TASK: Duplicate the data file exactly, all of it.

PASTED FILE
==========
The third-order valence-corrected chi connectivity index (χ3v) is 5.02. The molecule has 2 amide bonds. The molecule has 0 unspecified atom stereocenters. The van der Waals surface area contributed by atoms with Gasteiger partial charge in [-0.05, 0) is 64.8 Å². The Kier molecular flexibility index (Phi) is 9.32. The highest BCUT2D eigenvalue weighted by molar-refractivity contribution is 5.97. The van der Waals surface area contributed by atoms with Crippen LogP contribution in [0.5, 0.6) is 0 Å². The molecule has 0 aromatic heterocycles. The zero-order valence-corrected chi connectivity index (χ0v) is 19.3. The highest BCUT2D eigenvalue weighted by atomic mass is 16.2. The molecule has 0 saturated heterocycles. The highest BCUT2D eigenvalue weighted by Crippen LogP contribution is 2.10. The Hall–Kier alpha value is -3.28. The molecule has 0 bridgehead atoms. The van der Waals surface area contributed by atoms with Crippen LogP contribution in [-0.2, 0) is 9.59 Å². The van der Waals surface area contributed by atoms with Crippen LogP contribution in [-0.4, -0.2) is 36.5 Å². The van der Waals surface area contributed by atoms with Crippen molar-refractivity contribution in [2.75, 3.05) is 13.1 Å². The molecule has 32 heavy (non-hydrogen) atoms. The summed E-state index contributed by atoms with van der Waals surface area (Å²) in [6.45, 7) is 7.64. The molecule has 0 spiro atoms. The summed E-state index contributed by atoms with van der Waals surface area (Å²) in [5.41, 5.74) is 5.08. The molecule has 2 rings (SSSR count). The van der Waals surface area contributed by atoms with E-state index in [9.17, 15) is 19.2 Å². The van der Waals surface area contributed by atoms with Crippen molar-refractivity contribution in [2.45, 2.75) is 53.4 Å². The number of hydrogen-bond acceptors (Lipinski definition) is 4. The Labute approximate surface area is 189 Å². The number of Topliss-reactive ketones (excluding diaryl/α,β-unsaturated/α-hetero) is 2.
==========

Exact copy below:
The third-order valence-corrected chi connectivity index (χ3v) is 5.02. The molecule has 2 amide bonds. The molecule has 0 unspecified atom stereocenters. The van der Waals surface area contributed by atoms with Gasteiger partial charge in [-0.05, 0) is 64.8 Å². The Kier molecular flexibility index (Phi) is 9.32. The highest BCUT2D eigenvalue weighted by molar-refractivity contribution is 5.97. The van der Waals surface area contributed by atoms with Crippen LogP contribution in [0.5, 0.6) is 0 Å². The molecule has 0 aromatic heterocycles. The zero-order valence-corrected chi connectivity index (χ0v) is 19.3. The highest BCUT2D eigenvalue weighted by atomic mass is 16.2. The molecule has 0 saturated heterocycles. The highest BCUT2D eigenvalue weighted by Crippen LogP contribution is 2.10. The Hall–Kier alpha value is -3.28. The molecule has 0 bridgehead atoms. The van der Waals surface area contributed by atoms with Crippen LogP contribution in [-0.2, 0) is 9.59 Å². The van der Waals surface area contributed by atoms with Crippen LogP contribution in [-0.4, -0.2) is 36.5 Å². The van der Waals surface area contributed by atoms with Crippen molar-refractivity contribution in [2.75, 3.05) is 13.1 Å². The molecule has 32 heavy (non-hydrogen) atoms. The summed E-state index contributed by atoms with van der Waals surface area (Å²) in [6.45, 7) is 7.64. The molecule has 0 spiro atoms. The summed E-state index contributed by atoms with van der Waals surface area (Å²) in [5.41, 5.74) is 5.08. The molecule has 2 rings (SSSR count). The van der Waals surface area contributed by atoms with E-state index in [9.17, 15) is 19.2 Å². The van der Waals surface area contributed by atoms with Crippen molar-refractivity contribution in [2.45, 2.75) is 53.4 Å². The number of hydrogen-bond acceptors (Lipinski definition) is 4. The Labute approximate surface area is 189 Å². The number of Topliss-reactive ketones (excluding diaryl/α,β-unsaturated/α-hetero) is 2.